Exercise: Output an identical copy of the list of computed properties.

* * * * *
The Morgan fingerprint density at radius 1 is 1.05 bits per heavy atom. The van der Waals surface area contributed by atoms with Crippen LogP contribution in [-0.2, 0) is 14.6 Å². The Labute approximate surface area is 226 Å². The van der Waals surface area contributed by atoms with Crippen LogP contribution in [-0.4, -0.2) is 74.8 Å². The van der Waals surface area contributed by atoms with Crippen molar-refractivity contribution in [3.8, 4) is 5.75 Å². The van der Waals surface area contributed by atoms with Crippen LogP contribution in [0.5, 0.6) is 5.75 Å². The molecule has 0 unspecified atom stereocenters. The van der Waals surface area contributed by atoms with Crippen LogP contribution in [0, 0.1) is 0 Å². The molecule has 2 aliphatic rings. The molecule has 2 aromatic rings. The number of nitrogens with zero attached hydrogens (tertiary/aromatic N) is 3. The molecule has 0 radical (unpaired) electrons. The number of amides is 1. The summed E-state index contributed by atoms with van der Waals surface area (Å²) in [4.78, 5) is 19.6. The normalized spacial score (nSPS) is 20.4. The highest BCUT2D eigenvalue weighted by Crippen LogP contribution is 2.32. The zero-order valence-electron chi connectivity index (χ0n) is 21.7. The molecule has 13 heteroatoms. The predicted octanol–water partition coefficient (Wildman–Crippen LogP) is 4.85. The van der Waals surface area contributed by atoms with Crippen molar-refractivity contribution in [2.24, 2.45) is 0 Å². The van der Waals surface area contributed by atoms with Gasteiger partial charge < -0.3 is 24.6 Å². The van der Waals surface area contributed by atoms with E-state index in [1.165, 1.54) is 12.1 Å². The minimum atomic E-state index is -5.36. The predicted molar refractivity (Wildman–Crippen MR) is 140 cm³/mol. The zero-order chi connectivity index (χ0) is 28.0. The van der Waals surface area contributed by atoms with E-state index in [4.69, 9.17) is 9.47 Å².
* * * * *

The Morgan fingerprint density at radius 1 is 1.05 bits per heavy atom. The van der Waals surface area contributed by atoms with Crippen LogP contribution in [-0.2, 0) is 14.6 Å². The Labute approximate surface area is 226 Å². The van der Waals surface area contributed by atoms with Crippen LogP contribution in [-0.4, -0.2) is 74.8 Å². The van der Waals surface area contributed by atoms with Crippen molar-refractivity contribution in [3.8, 4) is 5.75 Å². The van der Waals surface area contributed by atoms with Crippen LogP contribution in [0.5, 0.6) is 5.75 Å². The molecule has 0 unspecified atom stereocenters. The van der Waals surface area contributed by atoms with Crippen LogP contribution in [0, 0.1) is 0 Å². The molecule has 2 aliphatic rings. The molecule has 2 aromatic rings. The number of nitrogens with zero attached hydrogens (tertiary/aromatic N) is 3. The molecule has 0 radical (unpaired) electrons. The number of amides is 1. The summed E-state index contributed by atoms with van der Waals surface area (Å²) in [4.78, 5) is 19.6. The normalized spacial score (nSPS) is 20.4. The highest BCUT2D eigenvalue weighted by Crippen LogP contribution is 2.32. The zero-order valence-electron chi connectivity index (χ0n) is 21.7. The molecule has 13 heteroatoms. The predicted octanol–water partition coefficient (Wildman–Crippen LogP) is 4.85. The van der Waals surface area contributed by atoms with Crippen molar-refractivity contribution in [2.24, 2.45) is 0 Å². The van der Waals surface area contributed by atoms with Gasteiger partial charge < -0.3 is 24.6 Å². The van der Waals surface area contributed by atoms with E-state index in [1.165, 1.54) is 12.1 Å². The minimum atomic E-state index is -5.36. The predicted molar refractivity (Wildman–Crippen MR) is 140 cm³/mol. The zero-order chi connectivity index (χ0) is 28.0. The van der Waals surface area contributed by atoms with E-state index in [4.69, 9.17) is 9.47 Å².